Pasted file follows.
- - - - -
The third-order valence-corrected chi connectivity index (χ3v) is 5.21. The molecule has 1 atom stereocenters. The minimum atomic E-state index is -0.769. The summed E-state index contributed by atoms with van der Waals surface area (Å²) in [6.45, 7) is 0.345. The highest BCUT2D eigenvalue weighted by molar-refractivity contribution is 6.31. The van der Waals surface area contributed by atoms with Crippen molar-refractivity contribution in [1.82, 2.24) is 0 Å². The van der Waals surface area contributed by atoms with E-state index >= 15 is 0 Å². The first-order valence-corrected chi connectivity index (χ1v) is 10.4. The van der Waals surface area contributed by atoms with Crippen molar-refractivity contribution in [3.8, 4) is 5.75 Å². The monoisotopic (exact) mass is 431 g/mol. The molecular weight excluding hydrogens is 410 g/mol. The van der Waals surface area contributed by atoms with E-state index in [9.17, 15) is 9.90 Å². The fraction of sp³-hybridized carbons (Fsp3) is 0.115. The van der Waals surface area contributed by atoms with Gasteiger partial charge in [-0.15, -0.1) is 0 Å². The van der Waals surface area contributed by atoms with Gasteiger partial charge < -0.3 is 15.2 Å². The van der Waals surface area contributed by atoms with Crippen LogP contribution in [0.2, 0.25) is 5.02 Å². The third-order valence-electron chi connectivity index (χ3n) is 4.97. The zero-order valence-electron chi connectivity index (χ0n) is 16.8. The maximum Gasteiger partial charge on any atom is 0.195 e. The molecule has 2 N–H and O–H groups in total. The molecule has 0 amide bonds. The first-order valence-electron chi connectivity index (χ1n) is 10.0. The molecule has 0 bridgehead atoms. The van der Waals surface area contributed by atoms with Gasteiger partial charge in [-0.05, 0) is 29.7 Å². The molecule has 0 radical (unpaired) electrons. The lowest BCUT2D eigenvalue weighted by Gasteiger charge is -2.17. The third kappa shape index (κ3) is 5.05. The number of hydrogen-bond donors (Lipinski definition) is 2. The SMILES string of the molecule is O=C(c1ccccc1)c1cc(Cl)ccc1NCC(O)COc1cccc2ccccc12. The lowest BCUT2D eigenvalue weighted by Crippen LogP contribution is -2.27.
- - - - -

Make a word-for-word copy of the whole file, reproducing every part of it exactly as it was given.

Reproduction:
The third-order valence-corrected chi connectivity index (χ3v) is 5.21. The molecule has 1 atom stereocenters. The minimum atomic E-state index is -0.769. The summed E-state index contributed by atoms with van der Waals surface area (Å²) in [6.45, 7) is 0.345. The highest BCUT2D eigenvalue weighted by molar-refractivity contribution is 6.31. The van der Waals surface area contributed by atoms with Crippen molar-refractivity contribution in [1.82, 2.24) is 0 Å². The van der Waals surface area contributed by atoms with E-state index >= 15 is 0 Å². The first-order valence-corrected chi connectivity index (χ1v) is 10.4. The van der Waals surface area contributed by atoms with Crippen molar-refractivity contribution in [3.8, 4) is 5.75 Å². The monoisotopic (exact) mass is 431 g/mol. The molecular weight excluding hydrogens is 410 g/mol. The van der Waals surface area contributed by atoms with E-state index in [9.17, 15) is 9.90 Å². The fraction of sp³-hybridized carbons (Fsp3) is 0.115. The van der Waals surface area contributed by atoms with Gasteiger partial charge in [-0.15, -0.1) is 0 Å². The van der Waals surface area contributed by atoms with Gasteiger partial charge < -0.3 is 15.2 Å². The van der Waals surface area contributed by atoms with Crippen LogP contribution in [0.2, 0.25) is 5.02 Å². The third-order valence-electron chi connectivity index (χ3n) is 4.97. The zero-order valence-electron chi connectivity index (χ0n) is 16.8. The maximum Gasteiger partial charge on any atom is 0.195 e. The molecule has 2 N–H and O–H groups in total. The molecule has 0 amide bonds. The first-order valence-electron chi connectivity index (χ1n) is 10.0. The molecule has 0 bridgehead atoms. The van der Waals surface area contributed by atoms with Gasteiger partial charge in [-0.05, 0) is 29.7 Å². The molecule has 0 radical (unpaired) electrons. The lowest BCUT2D eigenvalue weighted by Gasteiger charge is -2.17. The third kappa shape index (κ3) is 5.05. The number of hydrogen-bond donors (Lipinski definition) is 2. The SMILES string of the molecule is O=C(c1ccccc1)c1cc(Cl)ccc1NCC(O)COc1cccc2ccccc12. The lowest BCUT2D eigenvalue weighted by Crippen LogP contribution is -2.27.